Power Protection Featured Article
Power Protection: When the Grid Goes Down
Electricity powers everything – nearly every facet of our way of life.
But what happens when the grid goes down? Millions can be affected – and businesses without power simply stop operations. For those companies employing data centers and other advanced IT infrastructures, these outages can lead to more disastrous consequences – data loss.
With the employment of power protection methods, such as Uninterruptible Power Supplies (UPS), companies can employ strategic shutdowns of their computer equipment – which minimizes the opportunity for data loss or hardware failure.
According to a white paper written by Victor Avelar, entitled, “Preventing Data Corruption in the Event of an Extended Power Outage,” it is important to employ as seamless a shutdown procedure as possible. According to Victor, when electronic equipment is shut down in an orderly fashion, it “minimizes the chance of data loss or hardware failure from a sudden loss of power.”
And there doesn’t need to be a complete loss of power for UPSes to really shine. As per Contingency Planning magazine, simple power disturbances, (such as voltage spikes, electrical line noise, power sags, and surges) are a leading cause of data corruption/loss, system freezes, and hardware damage and account for 45.3 percent of all data loss,
But standalone UPSes need not be your only layer of power protection – there is also software on the market that is designed to work in conjunction with UPS layouts. Usually the software is installed in the configuration and its primary purpose is simply to monitor the network independently. The software is able to encourage shutdowns in the event of danger – even when no one is there to tell it to do so.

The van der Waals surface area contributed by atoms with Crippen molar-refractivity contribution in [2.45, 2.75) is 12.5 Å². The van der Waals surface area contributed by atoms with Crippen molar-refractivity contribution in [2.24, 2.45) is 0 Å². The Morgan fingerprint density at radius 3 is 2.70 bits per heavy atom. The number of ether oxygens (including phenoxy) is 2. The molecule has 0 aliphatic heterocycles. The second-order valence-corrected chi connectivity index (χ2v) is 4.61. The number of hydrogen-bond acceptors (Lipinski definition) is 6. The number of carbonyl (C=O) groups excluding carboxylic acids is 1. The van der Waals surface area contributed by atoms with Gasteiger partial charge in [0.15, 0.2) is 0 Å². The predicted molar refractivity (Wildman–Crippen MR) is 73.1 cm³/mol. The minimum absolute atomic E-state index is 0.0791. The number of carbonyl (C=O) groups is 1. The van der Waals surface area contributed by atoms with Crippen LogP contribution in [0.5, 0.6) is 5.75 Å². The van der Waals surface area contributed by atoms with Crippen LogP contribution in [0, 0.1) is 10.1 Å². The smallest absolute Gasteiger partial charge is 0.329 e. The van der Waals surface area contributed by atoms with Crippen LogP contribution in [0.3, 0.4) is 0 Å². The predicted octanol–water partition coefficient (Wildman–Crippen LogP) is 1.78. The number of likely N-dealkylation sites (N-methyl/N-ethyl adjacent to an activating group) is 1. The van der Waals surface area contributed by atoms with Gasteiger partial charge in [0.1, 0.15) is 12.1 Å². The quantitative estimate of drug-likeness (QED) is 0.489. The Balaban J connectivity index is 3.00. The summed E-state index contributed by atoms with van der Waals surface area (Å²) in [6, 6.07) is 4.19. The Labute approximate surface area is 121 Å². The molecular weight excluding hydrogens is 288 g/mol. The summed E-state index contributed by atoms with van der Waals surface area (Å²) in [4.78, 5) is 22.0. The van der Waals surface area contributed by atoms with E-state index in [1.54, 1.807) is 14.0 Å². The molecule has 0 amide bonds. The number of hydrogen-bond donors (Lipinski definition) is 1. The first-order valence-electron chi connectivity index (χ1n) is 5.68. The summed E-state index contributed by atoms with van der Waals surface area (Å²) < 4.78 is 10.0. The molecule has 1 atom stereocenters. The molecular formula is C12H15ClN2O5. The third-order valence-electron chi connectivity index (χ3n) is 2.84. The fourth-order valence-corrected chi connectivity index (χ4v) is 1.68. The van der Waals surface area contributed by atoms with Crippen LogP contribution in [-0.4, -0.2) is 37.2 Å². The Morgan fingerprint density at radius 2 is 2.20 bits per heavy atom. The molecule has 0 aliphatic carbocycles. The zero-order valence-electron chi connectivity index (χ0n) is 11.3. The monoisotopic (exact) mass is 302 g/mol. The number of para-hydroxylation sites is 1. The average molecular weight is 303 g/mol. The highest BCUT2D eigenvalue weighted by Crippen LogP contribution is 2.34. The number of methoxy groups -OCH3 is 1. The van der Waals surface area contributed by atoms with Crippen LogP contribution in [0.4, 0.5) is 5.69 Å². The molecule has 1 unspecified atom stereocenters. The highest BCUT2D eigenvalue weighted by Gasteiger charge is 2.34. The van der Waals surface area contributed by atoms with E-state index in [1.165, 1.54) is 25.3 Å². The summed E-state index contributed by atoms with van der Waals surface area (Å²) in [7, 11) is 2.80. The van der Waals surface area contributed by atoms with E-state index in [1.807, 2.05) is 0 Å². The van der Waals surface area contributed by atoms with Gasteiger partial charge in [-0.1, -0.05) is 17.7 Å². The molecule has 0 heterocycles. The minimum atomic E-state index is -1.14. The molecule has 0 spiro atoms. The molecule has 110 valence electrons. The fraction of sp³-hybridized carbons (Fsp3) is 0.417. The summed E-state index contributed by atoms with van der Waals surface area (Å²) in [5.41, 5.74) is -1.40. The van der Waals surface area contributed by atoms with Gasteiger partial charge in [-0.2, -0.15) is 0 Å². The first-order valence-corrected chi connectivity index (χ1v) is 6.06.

So, as a data center manager – or simply an IT professional – how concerned should you be about protecting yourself from power outages?
According to Victor – plenty worried. Using data collected from APC (News - Alert) and IBM, he says that the average number of outages, per IT site, per year, is around the 15 mark. He goes on to categorize the outages – 90 percent are less than five minutes in duration; 99 percent of them are for less than an hour; and the total cumulative average of downtime is approximately 100 minutes per year.
15 times. 100 Minutes. That is plenty of time for data corruption – data loss – and other complications for those who are not prepared with proper power protection strategies.
Erin Monda recently graduated from W.C.S.U. with a degree in professional writing. She primarily writes about network technologies, including cloud computing, virtualization and network optimization, however she also has a focus on E911 technologies and legislation.
Edited by Erin Monda